The Expanding Education for Military Families Act of 2003 has been sent to both the House Veterans' Affairs Committee and the House Armed Services Committee, on which Smith sits.

Congressman Adam Smith (D-Wash.) today requested a study from the Government Accounting Office (GAO) on issues related to offshore IT services outsourcing.  Smith was joined on the letter by Congressman Jay Inslee (D-Wash.).

“With our unemployment rate continuing to climb and the recession continuing, we must develop a new jobs plan and an industrial plan for the nation.  We need to know where the new jobs are going to be.  We need to know where the high skill jobs are right now.  We’re investing in retraining for workers who are looking to upgrade their skills for the New Economy and we want to make sure that we’re steering them towards industries where there will be jobs in the future,” said Smith.  “I’m requesting this GAO study today specifically to look at the costs and risks associated with offshore IT services outsourcing because it has become increasingly common for U.S. organizations to outsource IT services overseas, generally because of perceived cost savings and to enhance competitiveness in a global economy.  But I’m concerned that we may be training individuals at home for jobs that are being sent overseas and I want to make sure that we better understand this issue.”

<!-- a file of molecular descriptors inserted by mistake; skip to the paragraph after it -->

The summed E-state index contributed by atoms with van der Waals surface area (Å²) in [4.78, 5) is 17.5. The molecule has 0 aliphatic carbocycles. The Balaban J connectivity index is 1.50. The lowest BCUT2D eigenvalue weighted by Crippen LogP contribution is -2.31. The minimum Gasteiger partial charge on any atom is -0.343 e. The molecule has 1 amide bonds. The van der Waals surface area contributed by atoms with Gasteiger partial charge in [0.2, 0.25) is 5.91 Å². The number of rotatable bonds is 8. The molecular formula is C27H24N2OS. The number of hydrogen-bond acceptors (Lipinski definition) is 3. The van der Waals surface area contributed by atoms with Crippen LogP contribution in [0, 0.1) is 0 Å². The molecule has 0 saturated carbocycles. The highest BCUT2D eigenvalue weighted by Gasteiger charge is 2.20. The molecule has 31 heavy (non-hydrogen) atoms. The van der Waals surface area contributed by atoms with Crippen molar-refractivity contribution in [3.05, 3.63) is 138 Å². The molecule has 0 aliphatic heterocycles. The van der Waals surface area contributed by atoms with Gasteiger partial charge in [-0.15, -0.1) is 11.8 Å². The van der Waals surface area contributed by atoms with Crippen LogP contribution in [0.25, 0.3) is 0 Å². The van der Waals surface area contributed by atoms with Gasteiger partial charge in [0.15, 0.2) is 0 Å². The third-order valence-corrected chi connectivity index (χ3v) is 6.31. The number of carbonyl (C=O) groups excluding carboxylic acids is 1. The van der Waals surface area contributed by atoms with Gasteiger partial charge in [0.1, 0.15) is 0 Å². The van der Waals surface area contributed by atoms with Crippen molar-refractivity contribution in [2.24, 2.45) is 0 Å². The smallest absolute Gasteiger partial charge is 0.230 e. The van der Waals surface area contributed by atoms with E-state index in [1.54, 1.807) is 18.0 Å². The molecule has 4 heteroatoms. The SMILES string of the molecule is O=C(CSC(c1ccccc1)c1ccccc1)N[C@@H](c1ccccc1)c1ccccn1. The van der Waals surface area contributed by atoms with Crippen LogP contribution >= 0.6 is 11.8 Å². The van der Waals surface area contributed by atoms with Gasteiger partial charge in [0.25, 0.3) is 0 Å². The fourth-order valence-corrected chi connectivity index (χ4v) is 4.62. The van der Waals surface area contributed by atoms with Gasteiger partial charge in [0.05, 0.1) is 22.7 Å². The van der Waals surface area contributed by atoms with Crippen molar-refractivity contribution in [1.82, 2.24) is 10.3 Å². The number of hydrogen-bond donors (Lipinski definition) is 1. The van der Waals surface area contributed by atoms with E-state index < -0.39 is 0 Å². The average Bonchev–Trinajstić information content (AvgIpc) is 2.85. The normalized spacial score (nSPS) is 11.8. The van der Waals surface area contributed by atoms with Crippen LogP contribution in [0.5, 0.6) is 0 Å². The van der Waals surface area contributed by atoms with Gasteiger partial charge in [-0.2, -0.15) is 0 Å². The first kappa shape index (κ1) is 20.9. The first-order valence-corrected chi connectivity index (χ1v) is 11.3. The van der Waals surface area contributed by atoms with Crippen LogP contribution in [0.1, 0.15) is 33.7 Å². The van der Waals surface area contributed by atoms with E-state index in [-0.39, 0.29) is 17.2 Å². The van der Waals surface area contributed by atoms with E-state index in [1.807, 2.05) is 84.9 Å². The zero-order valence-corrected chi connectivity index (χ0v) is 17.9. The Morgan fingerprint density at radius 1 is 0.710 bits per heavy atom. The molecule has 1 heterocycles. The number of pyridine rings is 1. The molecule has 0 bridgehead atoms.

Smith’s request to the GAO is part of a larger effort he is undertaking to examine the U.S. job market and future growth and trends in industrial sectors.  His request asks GAO to:

(1) research the trends in this area, to include customer service technical employees, aerospace engineering employees, among other industries, as well as those at the various levels of government;

(2) identify the major benefits and risks, including strategies for addressing the risks;

(3) determine the federal government’s policies, including the impact, if any, of the Buy American Act, for non-weapons systems related to this issue;

(4) explain the treatment of IT outsourcing in U.S. trade policy; and

(5) provide policy recommendations for ensuring – and enhancing – U.S. competitiveness in the global marketplace. 

Congressman Adam Smith is a co-chair of the New Democrat Coalition and represents Washington state’s 9th District.  He has consistently fought for policies to expand the New Economy and empower all Americans to succeed in it, supporting investment in research and development, meaningful unemployment compensation, health care, and retraining programs.

Congressman Adam Smith (D-Tacoma) and Sara Smith welcomed their second child, son Jack Evers Smith into the world at 12:58pm today.  Jack Evers Smith was born at Swedish Hospital in Seattle.  Both mother and child are doing very well and expected to go home in a few days.

The Smiths’ first child, a daughter Kendall, was born in August of 2000.